Limya joining the F&B sector came as a surprise to not only her family but to herself as well. She never thought she would be working in a resort in a pastry kitchen while she was in school. “I couldn’t believe how well-adjusted my parents were to the idea of me working here. No one I know would ever agree to work in this field, so it was a pleasant surprise how my parents accepted something completely out of the blue,” she reminisced.[/vc_column_text][/vc_column][/vc_row][vc_row][vc_column][vc_single_image image=”21260″ img_size=”full” alignment=”center”][/vc_column][/vc_row][vc_row][vc_column][vc_column_text]Even though her career choice was unexpected and unique, to this day she still believes that pastry making is the best career for herself and aspires to keep breaking milestones and reaching the very top. She said: “I want to see myself becoming a pastry chef or an Executive Pastry Chef.”

She plans to reach her goals by constantly working hard at what she focuses on, and persistently learning from everyone as well as herself. She makes it a habit to grow from her experiences as she works with expert staff who are willing to act as mentors and guide her. She practices not just pastry making but watches and learns from other chefs who are skilled in all types of food and beverage making. “I think anybody who works in the kitchen is a person that I can learn from,” she said.

Limya was also part of the contingent that participated in the Culinary Arts Challenges during the Hotel Asia Exhibition held in 2016. She competed in the dessert category while she was still just a trainee and returned with a bronze medal for her coconut pannacotta and chocolate tart.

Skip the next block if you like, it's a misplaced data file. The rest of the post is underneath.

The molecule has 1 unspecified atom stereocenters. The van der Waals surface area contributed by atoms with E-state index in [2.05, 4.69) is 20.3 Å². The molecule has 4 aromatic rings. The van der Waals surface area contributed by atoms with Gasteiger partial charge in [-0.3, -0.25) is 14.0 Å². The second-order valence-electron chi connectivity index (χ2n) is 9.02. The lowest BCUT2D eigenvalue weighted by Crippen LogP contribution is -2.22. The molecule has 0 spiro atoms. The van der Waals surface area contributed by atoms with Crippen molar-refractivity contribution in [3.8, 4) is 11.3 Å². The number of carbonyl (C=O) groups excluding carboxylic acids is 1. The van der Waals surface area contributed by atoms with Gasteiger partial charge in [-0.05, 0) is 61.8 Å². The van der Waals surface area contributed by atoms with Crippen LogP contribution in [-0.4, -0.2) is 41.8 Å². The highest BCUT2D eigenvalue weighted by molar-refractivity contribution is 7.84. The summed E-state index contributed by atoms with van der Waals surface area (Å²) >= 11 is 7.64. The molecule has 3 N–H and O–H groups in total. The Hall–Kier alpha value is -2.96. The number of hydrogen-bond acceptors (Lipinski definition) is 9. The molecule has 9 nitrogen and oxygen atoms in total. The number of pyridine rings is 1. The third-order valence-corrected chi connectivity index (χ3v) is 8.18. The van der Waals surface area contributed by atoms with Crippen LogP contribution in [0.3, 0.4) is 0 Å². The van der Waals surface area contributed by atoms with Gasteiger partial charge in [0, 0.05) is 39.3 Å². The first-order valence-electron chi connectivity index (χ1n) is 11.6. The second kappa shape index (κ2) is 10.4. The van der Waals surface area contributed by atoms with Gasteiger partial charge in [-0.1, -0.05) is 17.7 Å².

Now, with over a year as at full-time commis at COMO Maalifushi, Limya is a happily married wife to a staff member – with whom she was predestined to end up with as they were childhood friends – who work in service. “My husband helped me get this job. I knew about the apprenticeship programme through him. Back then we were not even married, but I’m glad we are together now,” she gleamed.

Speaking about the guidance provided by Executive Chef Faisel, she said: “All my work is under the watchful mentoring of Chef Faisel. He tests to see if everything is up to par. Even when I make mistakes he would tell me that it’s all right, that I am still learning, and that I can do it better next time. I owe everything I have learned here about Pastry making to him.”

Limya is in charge of plating and service during lunch and dinner. “When I say service, I mean whenever an order comes I put the finishing touches. I make the accompanying condiments as well. We always have a different menu for lunch and dinner with maybe over 20 different dishes altogether for that week,” she explains.

With her life-long dream of opening a small bakery of her own in her island, Limya is still learning new techniques and skills in the kitchen. “I am still too inexperienced to do it. Maybe after a few years of learning and perfecting my craft, I will seriously think about it,” she said, dreaming about her goals.

She also had a strong message for other young women seeking career opportunities in the hospitality industry. She said: “It has been an extremely rewarding career for me. My advice to others like me is to believe in your work and ethics, and everything else will fall into its rightful place. If you stay true to your own faith and values, you will go far in any industry.”[/vc_column_text][/vc_column][/vc_row]

Hotelier News Desk